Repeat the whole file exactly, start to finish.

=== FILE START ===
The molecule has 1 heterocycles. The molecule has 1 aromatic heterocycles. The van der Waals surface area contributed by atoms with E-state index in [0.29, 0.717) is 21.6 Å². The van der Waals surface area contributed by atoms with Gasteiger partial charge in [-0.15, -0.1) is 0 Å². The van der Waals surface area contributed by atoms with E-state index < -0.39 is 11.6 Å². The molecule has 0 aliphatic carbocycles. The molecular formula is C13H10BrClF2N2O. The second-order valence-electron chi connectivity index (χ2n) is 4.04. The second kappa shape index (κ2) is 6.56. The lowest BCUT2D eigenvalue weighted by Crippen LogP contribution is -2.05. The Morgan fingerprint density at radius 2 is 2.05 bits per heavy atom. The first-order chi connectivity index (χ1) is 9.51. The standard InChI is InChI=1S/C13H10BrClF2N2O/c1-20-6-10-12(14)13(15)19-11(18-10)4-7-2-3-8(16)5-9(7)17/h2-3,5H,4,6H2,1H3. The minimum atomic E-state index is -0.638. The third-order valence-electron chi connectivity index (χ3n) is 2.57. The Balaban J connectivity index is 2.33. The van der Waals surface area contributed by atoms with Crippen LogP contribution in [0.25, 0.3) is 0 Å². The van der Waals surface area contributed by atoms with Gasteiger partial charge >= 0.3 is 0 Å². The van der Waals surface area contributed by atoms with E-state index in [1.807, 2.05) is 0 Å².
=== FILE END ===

The molecule has 1 heterocycles. The molecule has 1 aromatic heterocycles. The van der Waals surface area contributed by atoms with E-state index in [0.29, 0.717) is 21.6 Å². The van der Waals surface area contributed by atoms with Gasteiger partial charge in [-0.15, -0.1) is 0 Å². The van der Waals surface area contributed by atoms with E-state index < -0.39 is 11.6 Å². The molecule has 0 aliphatic carbocycles. The molecular formula is C13H10BrClF2N2O. The second-order valence-electron chi connectivity index (χ2n) is 4.04. The second kappa shape index (κ2) is 6.56. The lowest BCUT2D eigenvalue weighted by Crippen LogP contribution is -2.05. The Morgan fingerprint density at radius 2 is 2.05 bits per heavy atom. The first-order chi connectivity index (χ1) is 9.51. The standard InChI is InChI=1S/C13H10BrClF2N2O/c1-20-6-10-12(14)13(15)19-11(18-10)4-7-2-3-8(16)5-9(7)17/h2-3,5H,4,6H2,1H3. The minimum atomic E-state index is -0.638. The third-order valence-electron chi connectivity index (χ3n) is 2.57. The Balaban J connectivity index is 2.33. The van der Waals surface area contributed by atoms with Crippen LogP contribution in [0.25, 0.3) is 0 Å². The van der Waals surface area contributed by atoms with Gasteiger partial charge >= 0.3 is 0 Å². The van der Waals surface area contributed by atoms with E-state index in [1.807, 2.05) is 0 Å².